Figure 2: Deeper stage of B2C Customer Trust Cycle

(For an interesting take on the stages of web sites, see Kevin Cochrane’s “Interview: Three Waves of Digital Marketing”)

Now we get to the fragile part.

What if something happens to deeply damage the trusted relationship that forms between great suppliers and thrilled customers? All it takes is a rotten interaction with a horrible outcome to destroy all the goodwill the supplier has banked with its customer.

But other disasters can raze the goodwill in a few minutes, hours or day. For example:

  • Security breaches shatter or severely damage customer trust. In fact, the customer’s sense of well-being and safety takes a meteor size hit whenever a security breach occurs. Breaches not only damage the targeted company; it clobbers all the customers who rely on that trusted relationship and willingly gave up their data in exchange for greater services, experiences and products. And it doesn’t even take a massive breach to create damage. Just having the corporate e-mail hacked and made public can create all sorts of havoc with customer confidence. While they may grit their teeth and continue doing business with the supplier, the trusted relationship usually becomes frayed and tattered. Breaches not only involve information theft or malicious intent, they also create a breach in customer trust. It may take years for the consumer to become comfortable again with the supplier and believe that their most private, confidential information is safe. And this insecurity will be even harder to overcome in the future should a problem occur, as websites continue to add more explicit and implicit data, such as visualization and derived information from cognitive computing. (See Figure 3.)

Figure 3: Breach in B2C Customer Trust Cycle

The potential threat to customer intimacy, privacy and trust is the urgent reason why CMOs and customer experience leaders must pay attention to cybersecurity measures before they happen–even if this seems pretty far afield for their expertise. The solutions for avoiding security breaches are not simple and easy to implement but the precautionary steps to take are straightforward and should be done in advance just in case those trusted customer relationships could be at risk:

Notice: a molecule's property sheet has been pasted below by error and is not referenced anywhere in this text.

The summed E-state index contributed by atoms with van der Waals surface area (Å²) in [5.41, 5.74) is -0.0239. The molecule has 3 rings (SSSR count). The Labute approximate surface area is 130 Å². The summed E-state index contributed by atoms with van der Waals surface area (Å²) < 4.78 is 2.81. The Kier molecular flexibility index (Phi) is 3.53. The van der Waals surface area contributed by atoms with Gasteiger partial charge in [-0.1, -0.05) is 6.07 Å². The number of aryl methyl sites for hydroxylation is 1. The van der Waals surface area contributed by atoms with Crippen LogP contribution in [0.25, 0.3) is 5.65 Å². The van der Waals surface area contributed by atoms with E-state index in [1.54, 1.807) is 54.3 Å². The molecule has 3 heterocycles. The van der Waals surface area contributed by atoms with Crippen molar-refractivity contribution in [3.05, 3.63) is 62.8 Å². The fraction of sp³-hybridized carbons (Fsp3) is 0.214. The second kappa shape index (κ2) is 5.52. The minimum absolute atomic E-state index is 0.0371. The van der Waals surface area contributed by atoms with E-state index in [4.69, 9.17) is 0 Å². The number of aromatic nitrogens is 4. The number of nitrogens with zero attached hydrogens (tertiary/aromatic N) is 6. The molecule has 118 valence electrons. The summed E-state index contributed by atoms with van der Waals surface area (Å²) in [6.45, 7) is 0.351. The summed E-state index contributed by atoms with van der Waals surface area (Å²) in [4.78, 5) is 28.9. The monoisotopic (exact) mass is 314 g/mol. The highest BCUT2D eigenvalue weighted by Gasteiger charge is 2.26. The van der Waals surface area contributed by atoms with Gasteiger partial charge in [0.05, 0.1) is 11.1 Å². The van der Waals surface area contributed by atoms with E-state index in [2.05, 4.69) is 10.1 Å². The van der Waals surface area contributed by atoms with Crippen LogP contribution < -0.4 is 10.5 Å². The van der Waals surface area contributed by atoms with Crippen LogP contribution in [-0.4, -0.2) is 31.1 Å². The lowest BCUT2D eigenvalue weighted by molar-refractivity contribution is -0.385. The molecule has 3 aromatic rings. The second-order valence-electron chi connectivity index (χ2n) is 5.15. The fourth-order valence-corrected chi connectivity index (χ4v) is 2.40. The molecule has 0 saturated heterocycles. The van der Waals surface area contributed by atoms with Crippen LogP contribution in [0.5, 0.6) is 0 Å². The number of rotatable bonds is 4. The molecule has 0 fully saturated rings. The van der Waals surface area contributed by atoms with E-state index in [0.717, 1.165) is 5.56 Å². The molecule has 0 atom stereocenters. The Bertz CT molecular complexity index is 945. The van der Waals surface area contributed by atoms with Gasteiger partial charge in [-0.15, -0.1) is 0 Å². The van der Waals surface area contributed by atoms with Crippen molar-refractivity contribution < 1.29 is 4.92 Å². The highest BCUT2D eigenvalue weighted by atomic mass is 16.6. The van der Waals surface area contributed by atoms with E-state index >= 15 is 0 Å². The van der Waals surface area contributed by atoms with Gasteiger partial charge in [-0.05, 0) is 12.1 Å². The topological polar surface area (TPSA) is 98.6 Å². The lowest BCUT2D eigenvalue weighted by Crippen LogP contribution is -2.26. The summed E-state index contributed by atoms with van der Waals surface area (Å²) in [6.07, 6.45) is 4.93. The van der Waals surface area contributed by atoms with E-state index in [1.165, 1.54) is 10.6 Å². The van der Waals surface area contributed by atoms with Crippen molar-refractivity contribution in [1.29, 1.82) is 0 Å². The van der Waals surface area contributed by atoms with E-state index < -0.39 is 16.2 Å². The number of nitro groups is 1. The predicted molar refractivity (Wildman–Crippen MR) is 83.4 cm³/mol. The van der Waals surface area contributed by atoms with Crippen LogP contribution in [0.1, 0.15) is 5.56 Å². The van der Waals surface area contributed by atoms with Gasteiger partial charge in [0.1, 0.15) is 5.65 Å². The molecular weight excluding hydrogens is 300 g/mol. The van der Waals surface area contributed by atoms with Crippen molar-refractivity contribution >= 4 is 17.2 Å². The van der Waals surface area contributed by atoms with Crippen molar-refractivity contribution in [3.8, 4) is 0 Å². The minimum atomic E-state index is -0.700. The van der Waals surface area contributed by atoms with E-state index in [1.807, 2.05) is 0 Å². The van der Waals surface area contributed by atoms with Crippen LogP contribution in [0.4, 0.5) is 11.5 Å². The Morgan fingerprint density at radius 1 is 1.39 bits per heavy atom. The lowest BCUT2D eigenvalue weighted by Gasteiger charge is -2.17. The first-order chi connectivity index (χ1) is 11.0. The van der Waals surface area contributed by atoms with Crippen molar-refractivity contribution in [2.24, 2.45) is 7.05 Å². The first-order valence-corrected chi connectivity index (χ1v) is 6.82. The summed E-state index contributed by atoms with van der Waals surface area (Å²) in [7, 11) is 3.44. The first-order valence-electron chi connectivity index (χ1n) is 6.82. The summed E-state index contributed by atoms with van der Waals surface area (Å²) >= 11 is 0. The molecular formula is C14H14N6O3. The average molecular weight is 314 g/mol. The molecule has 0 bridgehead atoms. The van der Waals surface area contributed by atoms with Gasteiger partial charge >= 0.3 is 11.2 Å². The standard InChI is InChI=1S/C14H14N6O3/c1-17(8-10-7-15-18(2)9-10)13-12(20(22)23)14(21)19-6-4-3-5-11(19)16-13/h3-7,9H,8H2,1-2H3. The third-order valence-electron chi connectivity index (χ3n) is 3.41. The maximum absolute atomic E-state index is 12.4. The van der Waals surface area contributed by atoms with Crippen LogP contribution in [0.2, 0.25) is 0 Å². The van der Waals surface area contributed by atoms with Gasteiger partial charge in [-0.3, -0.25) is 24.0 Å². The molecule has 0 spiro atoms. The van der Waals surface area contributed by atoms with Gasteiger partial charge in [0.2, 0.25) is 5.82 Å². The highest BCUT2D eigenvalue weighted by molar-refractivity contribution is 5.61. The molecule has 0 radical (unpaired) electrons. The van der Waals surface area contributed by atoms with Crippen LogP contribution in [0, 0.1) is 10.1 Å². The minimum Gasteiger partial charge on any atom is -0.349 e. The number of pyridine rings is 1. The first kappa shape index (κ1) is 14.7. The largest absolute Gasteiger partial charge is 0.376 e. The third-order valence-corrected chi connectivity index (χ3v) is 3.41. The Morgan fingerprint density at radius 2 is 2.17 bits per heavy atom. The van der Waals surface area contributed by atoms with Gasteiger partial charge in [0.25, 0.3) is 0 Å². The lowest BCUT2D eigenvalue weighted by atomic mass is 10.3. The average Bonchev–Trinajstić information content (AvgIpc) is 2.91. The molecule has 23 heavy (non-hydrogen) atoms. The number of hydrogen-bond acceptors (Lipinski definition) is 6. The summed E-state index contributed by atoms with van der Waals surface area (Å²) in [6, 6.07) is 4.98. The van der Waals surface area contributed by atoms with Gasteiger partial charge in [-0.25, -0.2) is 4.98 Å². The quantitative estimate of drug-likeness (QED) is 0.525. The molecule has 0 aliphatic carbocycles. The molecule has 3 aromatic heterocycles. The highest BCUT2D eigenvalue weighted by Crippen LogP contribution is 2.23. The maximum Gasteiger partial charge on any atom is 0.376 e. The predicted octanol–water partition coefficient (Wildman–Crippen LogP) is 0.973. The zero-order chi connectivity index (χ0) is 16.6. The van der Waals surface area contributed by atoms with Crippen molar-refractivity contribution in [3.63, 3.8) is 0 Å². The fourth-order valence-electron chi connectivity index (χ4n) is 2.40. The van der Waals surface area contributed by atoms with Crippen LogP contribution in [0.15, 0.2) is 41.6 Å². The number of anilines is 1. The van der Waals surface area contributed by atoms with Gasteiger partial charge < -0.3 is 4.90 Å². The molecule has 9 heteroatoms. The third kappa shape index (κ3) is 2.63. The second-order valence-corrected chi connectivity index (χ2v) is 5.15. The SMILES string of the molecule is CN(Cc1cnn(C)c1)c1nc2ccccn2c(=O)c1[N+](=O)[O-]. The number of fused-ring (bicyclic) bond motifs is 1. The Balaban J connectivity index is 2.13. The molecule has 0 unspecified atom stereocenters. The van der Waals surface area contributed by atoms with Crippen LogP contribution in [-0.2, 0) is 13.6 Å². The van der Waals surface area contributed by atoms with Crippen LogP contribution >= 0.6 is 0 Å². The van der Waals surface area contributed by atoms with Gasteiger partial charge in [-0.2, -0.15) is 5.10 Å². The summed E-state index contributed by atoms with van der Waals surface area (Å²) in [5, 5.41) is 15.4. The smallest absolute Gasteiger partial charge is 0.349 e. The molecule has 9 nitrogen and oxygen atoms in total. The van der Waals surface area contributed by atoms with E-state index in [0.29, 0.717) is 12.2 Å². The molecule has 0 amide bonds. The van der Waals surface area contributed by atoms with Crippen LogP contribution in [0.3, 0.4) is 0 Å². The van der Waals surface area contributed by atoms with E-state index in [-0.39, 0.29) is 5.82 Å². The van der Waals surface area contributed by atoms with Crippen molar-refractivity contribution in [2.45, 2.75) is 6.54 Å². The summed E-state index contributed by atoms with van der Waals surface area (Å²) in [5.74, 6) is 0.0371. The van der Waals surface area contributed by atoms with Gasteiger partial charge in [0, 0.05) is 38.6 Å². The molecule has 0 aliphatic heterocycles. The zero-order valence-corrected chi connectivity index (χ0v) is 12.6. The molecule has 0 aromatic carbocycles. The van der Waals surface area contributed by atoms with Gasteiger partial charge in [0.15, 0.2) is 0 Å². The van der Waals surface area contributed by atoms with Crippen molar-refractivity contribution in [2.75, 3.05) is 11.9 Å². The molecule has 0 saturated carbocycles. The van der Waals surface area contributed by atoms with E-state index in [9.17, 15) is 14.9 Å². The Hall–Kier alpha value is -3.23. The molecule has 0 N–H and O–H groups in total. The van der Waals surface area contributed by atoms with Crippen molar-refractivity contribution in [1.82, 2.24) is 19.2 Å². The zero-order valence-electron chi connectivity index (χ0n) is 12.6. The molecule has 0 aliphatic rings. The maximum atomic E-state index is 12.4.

• Start a conversation and then, a collaboration, between the CMO, CIO, chief risk officer and chief security officer identifying actions and responsibilities before a breach ever happens.
  • Develop customer communication plans prior to any potential breach for how to approach customers and allay their fears.
  • Create proactive processes and programs to educate and assist customers with safeguarding their information at all times.
  • View and follow DoD as the thought leader in cybersecurity measures, using its practices and guidelines as best practice.
  • Implement security precautions throughout the organization, with the goal of changing security risk behavior with every single employee.
  • Consider next-gen cybersecurity measures, such as software defined perimeters, to thwart threats, keeping in mind that tighter security = harder to do business with.

These steps must be done because the customer relationship stakes are too high to endanger. The amount of private, personal, confidential data about customers–gathered painstakingly through years of website interactions–must be protected. Remember to handle those trusted relationships and confidential customer information with care–it can be fragile.